Banana peels, coffee grounds and egg shells are gardeners’ best friends

Tips to organically nourish your soil for spring and summer planting

Bananas egg shells and coffee groundsIt’s never too early to start preparing your soil for spring planting. When the rain gives way to those intermittent sunny days, many of us start just can’t wait to get our veggies into the ground, or plant flats of color to chase away the gloom. February is still a little early for most of the planting we’ll get to when the weather really warms. Here are a few tips to get a jump start on feeding your soil organically with banana peels, coffee grounds and egg shells.

To compost or not?

If you’re an avid gardener or just ready to tackle your first garden, you’ve certainly heard a lot about composting all your kitchen scraps; from fruit and vegetables to egg shells and coffee grounds, composting is a great way to enrich your soil. But composting, even if you’re using a composting bin, attracts bugs, and who wants all those bugs and bug larvae around? There is an easier way to use some of that waste.

Banana peels can be cut into smaller pieces and placed into the ground around the base of your plants, just an inch or so below the surface is all that is necessary but deeper is better. They are full of all kinds of great nutrients like potassium, phosphorus, and calcium, and other minerals your plants need. OR, if preparing soil for your veggie garden, get those banana peels into the ground now so they can break down before you’re ready to plant. There are many other ways you can use banana peels – such as drying and grinding them up, but this is by far the easiest. (Don’t leave the peels on the surface of your beds unless you want to attract bugs and squirrels.)

Coffee Grounds are rich in nitrogen a nutrient that all plants need to flourish. Contrary to popular belief, the grounds are not acidic but are pretty much PH neutral, so can be added around any type of plants. Be sure to start slowly with coffee grounds though, just adding a tablespoon or so a week, and stop using if you see existing plants start to react badly to them.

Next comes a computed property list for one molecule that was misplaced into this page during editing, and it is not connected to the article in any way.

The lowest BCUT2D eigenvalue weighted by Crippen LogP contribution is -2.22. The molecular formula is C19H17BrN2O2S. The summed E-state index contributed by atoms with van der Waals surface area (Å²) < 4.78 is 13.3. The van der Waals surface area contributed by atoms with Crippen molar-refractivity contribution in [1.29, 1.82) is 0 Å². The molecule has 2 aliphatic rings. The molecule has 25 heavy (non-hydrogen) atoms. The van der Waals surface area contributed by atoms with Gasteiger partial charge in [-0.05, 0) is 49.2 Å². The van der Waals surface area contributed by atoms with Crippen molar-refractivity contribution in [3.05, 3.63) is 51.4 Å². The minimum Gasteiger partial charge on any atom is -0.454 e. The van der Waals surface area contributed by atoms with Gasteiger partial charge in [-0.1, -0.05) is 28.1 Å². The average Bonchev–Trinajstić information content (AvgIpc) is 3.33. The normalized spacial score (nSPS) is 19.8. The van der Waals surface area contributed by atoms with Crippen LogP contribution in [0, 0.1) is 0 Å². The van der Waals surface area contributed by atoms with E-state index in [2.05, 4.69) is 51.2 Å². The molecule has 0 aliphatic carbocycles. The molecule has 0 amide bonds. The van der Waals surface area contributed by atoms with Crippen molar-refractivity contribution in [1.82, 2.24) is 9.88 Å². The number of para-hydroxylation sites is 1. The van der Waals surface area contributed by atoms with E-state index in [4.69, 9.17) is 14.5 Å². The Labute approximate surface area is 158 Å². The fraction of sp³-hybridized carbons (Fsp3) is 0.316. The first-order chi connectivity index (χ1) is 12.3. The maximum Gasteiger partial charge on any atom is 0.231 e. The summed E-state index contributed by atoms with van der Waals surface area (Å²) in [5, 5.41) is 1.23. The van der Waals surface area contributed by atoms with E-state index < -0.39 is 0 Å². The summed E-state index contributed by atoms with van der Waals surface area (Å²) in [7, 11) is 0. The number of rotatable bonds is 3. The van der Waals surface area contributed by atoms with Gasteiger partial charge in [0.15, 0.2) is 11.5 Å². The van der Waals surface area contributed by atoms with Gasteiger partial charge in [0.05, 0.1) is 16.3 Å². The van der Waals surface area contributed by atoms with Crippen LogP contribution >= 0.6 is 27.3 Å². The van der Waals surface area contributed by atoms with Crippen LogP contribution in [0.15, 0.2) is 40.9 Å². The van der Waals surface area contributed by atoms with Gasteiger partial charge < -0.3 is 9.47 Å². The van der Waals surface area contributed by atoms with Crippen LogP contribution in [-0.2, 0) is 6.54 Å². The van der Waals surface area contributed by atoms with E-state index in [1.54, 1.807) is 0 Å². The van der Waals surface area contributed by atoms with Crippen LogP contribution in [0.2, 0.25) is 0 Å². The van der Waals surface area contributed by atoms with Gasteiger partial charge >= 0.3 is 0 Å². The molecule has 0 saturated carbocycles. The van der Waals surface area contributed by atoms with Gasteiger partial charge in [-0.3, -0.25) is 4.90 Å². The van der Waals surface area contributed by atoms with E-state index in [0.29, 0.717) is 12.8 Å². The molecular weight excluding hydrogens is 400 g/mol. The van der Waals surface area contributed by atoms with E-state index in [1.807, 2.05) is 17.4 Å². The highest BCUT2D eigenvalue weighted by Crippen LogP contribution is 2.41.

Egg shells add calcium to soil and have the added benefit of deterring slugs. Crush eggshells – just put in bag and crush with your foot or hand, and scatter around the base of plants, especially those that slugs like to eat. The sharp edges keep slugs away, but soften and break down quickly, so you need to put fresh shells out every week or so for best results.  

Vinegar is NOT for mulch but is an organic weed killer. It will kill plants as well, so use carefully. If you’ve looked out in your garden or lawn recently, you have probably noticed that dandelions and crab grass are already growing. 5% vinegar (which is what you buy at the store) will fry those tender young dandelions and crab grass shoots, and will kill them to their deep roots. Yes, you might see brown spots in your lawn, but it’s better than hundreds of dandelions appearing and taking over your lawn later in the year. Unlike chemical weed killers, vinegar won’t harm the soil for the grass that will soon take over that brown spot. Vinegar is best sprayed to make sure you get the whole plant. If going after well- established dandelions, you might need to spray them a couple times to kill them off, but they shouldn’t be producing offspring once well sprayed the first time.


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